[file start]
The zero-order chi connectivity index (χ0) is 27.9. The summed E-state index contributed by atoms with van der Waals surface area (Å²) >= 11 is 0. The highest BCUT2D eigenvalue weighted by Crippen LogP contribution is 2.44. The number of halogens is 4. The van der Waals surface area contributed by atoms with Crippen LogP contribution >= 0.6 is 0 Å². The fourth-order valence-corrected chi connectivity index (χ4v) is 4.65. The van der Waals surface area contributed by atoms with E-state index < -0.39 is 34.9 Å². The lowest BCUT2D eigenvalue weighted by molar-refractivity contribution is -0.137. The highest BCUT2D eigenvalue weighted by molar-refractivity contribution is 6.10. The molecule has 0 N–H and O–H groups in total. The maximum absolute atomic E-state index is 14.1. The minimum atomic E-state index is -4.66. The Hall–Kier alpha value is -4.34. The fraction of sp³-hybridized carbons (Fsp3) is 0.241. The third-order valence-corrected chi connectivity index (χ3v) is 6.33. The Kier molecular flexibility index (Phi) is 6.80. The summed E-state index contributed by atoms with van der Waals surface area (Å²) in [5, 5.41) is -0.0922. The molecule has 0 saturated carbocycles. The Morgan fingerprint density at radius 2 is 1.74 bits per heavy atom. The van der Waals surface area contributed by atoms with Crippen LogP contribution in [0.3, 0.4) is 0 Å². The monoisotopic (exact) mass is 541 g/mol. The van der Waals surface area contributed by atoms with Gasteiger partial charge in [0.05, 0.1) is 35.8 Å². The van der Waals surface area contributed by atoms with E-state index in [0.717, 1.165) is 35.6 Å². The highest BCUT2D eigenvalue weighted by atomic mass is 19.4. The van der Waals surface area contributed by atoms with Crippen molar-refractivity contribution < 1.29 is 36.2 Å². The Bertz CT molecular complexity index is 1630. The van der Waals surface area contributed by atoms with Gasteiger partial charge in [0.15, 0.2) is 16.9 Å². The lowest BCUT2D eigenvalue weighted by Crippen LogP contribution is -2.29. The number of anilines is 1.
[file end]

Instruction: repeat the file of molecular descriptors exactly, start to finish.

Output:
The zero-order chi connectivity index (χ0) is 27.9. The summed E-state index contributed by atoms with van der Waals surface area (Å²) >= 11 is 0. The highest BCUT2D eigenvalue weighted by Crippen LogP contribution is 2.44. The number of halogens is 4. The van der Waals surface area contributed by atoms with Crippen LogP contribution >= 0.6 is 0 Å². The fourth-order valence-corrected chi connectivity index (χ4v) is 4.65. The van der Waals surface area contributed by atoms with E-state index < -0.39 is 34.9 Å². The lowest BCUT2D eigenvalue weighted by molar-refractivity contribution is -0.137. The highest BCUT2D eigenvalue weighted by molar-refractivity contribution is 6.10. The molecule has 0 N–H and O–H groups in total. The maximum absolute atomic E-state index is 14.1. The minimum atomic E-state index is -4.66. The Hall–Kier alpha value is -4.34. The fraction of sp³-hybridized carbons (Fsp3) is 0.241. The third-order valence-corrected chi connectivity index (χ3v) is 6.33. The Kier molecular flexibility index (Phi) is 6.80. The summed E-state index contributed by atoms with van der Waals surface area (Å²) in [5, 5.41) is -0.0922. The molecule has 0 saturated carbocycles. The Morgan fingerprint density at radius 2 is 1.74 bits per heavy atom. The van der Waals surface area contributed by atoms with Crippen LogP contribution in [0.3, 0.4) is 0 Å². The monoisotopic (exact) mass is 541 g/mol. The van der Waals surface area contributed by atoms with Gasteiger partial charge in [0.05, 0.1) is 35.8 Å². The van der Waals surface area contributed by atoms with E-state index in [0.717, 1.165) is 35.6 Å². The highest BCUT2D eigenvalue weighted by atomic mass is 19.4. The van der Waals surface area contributed by atoms with Crippen molar-refractivity contribution < 1.29 is 36.2 Å². The Bertz CT molecular complexity index is 1630. The van der Waals surface area contributed by atoms with Gasteiger partial charge in [0.15, 0.2) is 16.9 Å². The lowest BCUT2D eigenvalue weighted by Crippen LogP contribution is -2.29. The number of anilines is 1.